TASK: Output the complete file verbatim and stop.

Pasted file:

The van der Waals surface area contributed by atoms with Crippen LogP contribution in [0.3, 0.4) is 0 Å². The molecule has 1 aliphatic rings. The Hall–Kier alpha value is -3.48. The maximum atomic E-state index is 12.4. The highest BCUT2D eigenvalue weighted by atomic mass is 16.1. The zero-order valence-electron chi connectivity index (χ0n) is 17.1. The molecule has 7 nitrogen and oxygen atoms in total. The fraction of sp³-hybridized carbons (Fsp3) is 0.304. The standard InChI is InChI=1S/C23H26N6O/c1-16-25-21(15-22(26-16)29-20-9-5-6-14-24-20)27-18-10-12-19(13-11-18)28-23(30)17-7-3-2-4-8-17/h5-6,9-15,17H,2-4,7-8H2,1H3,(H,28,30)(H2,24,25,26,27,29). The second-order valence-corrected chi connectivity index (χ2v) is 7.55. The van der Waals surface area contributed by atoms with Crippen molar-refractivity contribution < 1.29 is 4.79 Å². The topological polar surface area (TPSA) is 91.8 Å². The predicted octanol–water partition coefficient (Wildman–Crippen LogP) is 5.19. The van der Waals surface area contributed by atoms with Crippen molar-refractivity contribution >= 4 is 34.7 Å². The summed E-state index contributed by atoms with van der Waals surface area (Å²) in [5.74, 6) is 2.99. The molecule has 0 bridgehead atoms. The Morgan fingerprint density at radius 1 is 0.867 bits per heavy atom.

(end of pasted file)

The van der Waals surface area contributed by atoms with Crippen LogP contribution in [0.3, 0.4) is 0 Å². The molecule has 1 aliphatic rings. The Hall–Kier alpha value is -3.48. The maximum atomic E-state index is 12.4. The highest BCUT2D eigenvalue weighted by atomic mass is 16.1. The zero-order valence-electron chi connectivity index (χ0n) is 17.1. The molecule has 7 nitrogen and oxygen atoms in total. The fraction of sp³-hybridized carbons (Fsp3) is 0.304. The standard InChI is InChI=1S/C23H26N6O/c1-16-25-21(15-22(26-16)29-20-9-5-6-14-24-20)27-18-10-12-19(13-11-18)28-23(30)17-7-3-2-4-8-17/h5-6,9-15,17H,2-4,7-8H2,1H3,(H,28,30)(H2,24,25,26,27,29). The second-order valence-corrected chi connectivity index (χ2v) is 7.55. The van der Waals surface area contributed by atoms with Crippen molar-refractivity contribution < 1.29 is 4.79 Å². The topological polar surface area (TPSA) is 91.8 Å². The predicted octanol–water partition coefficient (Wildman–Crippen LogP) is 5.19. The van der Waals surface area contributed by atoms with Crippen molar-refractivity contribution >= 4 is 34.7 Å². The summed E-state index contributed by atoms with van der Waals surface area (Å²) in [5.74, 6) is 2.99. The molecule has 0 bridgehead atoms. The Morgan fingerprint density at radius 1 is 0.867 bits per heavy atom.